• Smart Homes, including Home Security system, Setup Box, Digital Camera, Television, Microwave Oven, Air Conditioner, Refrigerator and much more.

Embedded systems

Once I’ve read the saying that every complex system in the world can be reduced to two ideas: software and hardware. An embedded system is not an exception: to understand how embedded programming works, we need to understand its hardware and software parts.

Embedded Hardware

The embedded development board is divided into five modules: Processor, Memory, Input devices, Output devices and Bus controllers.

Hardware Components of an Embedded System


Embedded processors can be broken into two categories: ordinary microprocessors that use separate integrated circuits for memory and peripherals, and microcontrollers that have on-chip peripherals, reducing power consumption, size and cost. Some of the examples of microprocessors include:

  • Microcontroller (CPU) is an intelligent device that computes the tasks assigned by the user and is used to build small applications with precise calculation.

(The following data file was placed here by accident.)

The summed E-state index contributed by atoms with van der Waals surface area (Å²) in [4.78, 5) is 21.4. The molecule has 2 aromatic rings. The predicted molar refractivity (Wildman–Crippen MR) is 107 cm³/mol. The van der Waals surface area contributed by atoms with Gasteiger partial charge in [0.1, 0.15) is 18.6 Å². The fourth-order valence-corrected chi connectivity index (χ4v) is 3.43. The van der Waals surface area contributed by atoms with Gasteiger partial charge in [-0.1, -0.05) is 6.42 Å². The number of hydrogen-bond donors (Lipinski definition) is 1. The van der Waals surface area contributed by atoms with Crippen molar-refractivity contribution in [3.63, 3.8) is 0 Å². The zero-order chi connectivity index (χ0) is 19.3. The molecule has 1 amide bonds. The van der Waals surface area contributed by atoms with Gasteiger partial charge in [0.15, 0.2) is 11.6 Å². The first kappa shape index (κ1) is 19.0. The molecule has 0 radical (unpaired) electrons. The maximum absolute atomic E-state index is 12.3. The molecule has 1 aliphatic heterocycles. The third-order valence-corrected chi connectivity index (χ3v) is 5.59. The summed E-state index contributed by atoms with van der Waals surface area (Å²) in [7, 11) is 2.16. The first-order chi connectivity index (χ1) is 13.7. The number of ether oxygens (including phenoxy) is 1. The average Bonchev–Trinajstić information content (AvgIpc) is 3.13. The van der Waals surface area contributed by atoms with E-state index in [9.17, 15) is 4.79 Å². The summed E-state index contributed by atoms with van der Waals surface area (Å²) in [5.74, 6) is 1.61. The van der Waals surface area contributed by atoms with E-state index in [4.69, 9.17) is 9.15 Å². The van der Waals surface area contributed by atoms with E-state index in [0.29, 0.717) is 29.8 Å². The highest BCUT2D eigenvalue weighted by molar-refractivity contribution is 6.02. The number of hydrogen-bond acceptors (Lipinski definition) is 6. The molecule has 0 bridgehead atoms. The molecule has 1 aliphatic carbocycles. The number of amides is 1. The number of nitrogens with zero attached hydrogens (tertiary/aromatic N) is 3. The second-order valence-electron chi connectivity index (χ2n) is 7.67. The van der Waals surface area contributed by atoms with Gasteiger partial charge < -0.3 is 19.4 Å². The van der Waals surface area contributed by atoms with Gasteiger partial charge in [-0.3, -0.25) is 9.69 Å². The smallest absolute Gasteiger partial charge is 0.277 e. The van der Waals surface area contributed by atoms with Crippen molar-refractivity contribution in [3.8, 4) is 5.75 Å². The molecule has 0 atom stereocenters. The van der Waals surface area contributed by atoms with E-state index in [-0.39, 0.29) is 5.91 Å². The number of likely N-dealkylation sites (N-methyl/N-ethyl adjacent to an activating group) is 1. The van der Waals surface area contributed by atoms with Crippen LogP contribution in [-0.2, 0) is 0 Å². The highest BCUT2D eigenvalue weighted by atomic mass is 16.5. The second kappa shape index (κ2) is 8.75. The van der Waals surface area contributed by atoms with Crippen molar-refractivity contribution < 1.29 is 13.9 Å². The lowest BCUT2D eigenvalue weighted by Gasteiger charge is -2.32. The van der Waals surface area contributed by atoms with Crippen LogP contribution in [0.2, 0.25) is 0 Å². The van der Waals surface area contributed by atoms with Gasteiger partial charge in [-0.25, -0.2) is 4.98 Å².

• System on Chip (SoC) comprises a CPU, Peripheral devices (Timers, counters), Communication interfaces (I²C, SPI, UART), and Power Management Circuits on a single IC.
  • ASIC processor (Application Specific Integrated Circuit) is designed for use for a particular application and owned by a single company.
  • DSP processor removes the noise and improves signal quality in Audio and Video Applications.


Data storage and memory management require EEPROM. Some examples of the memories used in embedded systems include Non-Volatile RAM, Volatile RAM, DRAM (Dynamic Random Access Memory), etc.

Input Devices

Input devices, such as sensors, switches, photodiode, optocouplers, etc., take input from the outside world accepting input from the user and responding accordingly.

Output Devices

Output devices, including LCD, LED, seven segment displays, buzzers and relays, are indications or results of input events from outside the microcontroller.

Bus controllers

The bus controller is a communication device that transfers data between the components inside an embedded system. The most widely-spread bus controllers are serial buses (I2C, SPI, SMBus etc.), RS232, RS485 and universal serial bus.

Embedded Software

Embedded software, sometimes called firmware, is written for the device drivers, operating system, and applications, as well as for error handling and debugging.

Software Components of an Embedded System

Device Driver

A device driver is a piece of embedded code written for a particular hardware.

Operating System (OS)

Embedded systems have a range of operating systems, including RTOS (Real-time operating systems), mobile embedded, stand-alone and network embedded systems.